Salary changes

Originally, excluding time spent before and after the G League's season, players on two-way contracts could spend up to 45 days per season with their NBA team, with these players being ineligible for the NBA Playoffs.[6][5] During the 2017–18 season, players earned $75,000 while they were in the G League and roughly up to $204,000 if they spent the maximum 45 days on an NBA roster, increasing yearly up to $92,241 by the 2024–25 season.[7][8]

However, as a result of the COVID-19 pandemic, during the subsequent suspension of the 2019–20 NBA season, the league allowed two-way players to become eligible for the 2020 NBA Playoffs within their 2020 NBA Bubble, as part of the effort to avoid any COVID-19 outbreaks spreading among the players.[9]

For the 2020–21 season, which was shortened to 72 games and paired with a truncated 2020–21 NBA G League season, the NBA allowed a significant increase in salary for two-way contracts from an initial $81,955 minimum to an overall salary worth up to $449,155. The amount of time allowed with the NBA team also increased from 45 total days to 50 games. Even this restriction was eventually lifted, permitting two-way players to play the entire regular season and the 2021 NBA Playoffs. Players going over the initial 50-game cap receive a veteran's minimum salary.[10] However, it was ultimately revealed to only be for that playoff stretch, as two-way contracts would return to the 50 game barrier the following season, with no playoff appearances whatsoever for them in the process, barring any last-minute promotions to the regular season roster for them.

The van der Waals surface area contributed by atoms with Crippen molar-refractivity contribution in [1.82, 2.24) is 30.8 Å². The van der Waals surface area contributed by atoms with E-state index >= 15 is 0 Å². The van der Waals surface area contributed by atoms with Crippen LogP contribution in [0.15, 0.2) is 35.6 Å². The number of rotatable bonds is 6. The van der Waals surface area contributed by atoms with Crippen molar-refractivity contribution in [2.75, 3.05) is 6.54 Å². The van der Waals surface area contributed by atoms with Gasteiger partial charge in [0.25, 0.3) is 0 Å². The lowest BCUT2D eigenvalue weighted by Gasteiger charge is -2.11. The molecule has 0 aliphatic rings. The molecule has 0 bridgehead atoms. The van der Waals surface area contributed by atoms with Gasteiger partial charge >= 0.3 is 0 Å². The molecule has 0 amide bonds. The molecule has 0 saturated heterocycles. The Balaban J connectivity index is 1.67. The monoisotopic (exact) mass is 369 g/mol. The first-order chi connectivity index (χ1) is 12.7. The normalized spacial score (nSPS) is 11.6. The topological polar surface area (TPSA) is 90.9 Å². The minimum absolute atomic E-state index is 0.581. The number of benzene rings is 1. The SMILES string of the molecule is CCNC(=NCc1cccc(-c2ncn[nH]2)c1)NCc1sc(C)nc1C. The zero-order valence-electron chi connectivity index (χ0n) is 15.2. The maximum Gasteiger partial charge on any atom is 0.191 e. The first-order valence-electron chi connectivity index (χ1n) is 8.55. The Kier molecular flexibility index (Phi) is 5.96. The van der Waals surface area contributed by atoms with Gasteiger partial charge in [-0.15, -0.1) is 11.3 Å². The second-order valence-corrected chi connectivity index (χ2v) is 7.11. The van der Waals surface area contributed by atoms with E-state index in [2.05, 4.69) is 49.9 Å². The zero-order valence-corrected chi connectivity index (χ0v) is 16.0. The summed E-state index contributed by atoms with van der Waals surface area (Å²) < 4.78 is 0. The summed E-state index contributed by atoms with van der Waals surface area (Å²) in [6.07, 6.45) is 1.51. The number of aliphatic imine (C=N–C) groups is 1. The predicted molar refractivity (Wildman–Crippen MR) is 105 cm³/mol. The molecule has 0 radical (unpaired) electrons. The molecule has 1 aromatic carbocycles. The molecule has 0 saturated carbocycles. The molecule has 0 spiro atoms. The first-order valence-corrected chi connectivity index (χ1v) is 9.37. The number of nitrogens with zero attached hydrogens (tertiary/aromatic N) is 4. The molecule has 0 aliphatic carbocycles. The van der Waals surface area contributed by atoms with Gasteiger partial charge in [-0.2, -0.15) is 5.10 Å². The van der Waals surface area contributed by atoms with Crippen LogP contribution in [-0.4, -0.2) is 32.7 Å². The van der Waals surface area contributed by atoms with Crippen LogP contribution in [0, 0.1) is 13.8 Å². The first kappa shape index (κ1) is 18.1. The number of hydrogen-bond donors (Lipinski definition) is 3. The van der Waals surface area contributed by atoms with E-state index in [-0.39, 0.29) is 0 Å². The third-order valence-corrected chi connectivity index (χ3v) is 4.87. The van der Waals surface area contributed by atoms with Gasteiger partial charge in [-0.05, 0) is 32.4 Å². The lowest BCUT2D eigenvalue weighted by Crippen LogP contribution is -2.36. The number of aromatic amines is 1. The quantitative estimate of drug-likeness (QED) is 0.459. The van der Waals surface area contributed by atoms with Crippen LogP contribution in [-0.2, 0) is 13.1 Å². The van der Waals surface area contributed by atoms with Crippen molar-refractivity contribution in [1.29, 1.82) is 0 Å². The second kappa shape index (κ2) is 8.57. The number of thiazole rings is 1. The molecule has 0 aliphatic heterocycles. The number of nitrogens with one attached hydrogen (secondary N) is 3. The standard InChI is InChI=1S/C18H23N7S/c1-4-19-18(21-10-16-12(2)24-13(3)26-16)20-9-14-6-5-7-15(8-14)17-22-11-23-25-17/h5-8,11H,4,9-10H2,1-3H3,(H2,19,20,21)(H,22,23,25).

In baseball, players can receive a split contract. This contract pays the player different salaries based on whether they are in Major League Baseball or Minor League Baseball.[11]

Ice hockey

Two-way contracts are common for professional ice hockey players who aspire to play in the National Hockey League (NHL).[12][13] Any hockey player entering the NHL for the first time will sign an entry-level, two-way contract with an NHL team stipulating that he will receive a higher salary if assigned to play with the NHL team, but will receive a lower salary if assigned to play for a team in the minor leagues such as the American Hockey League or the ECHL.[14]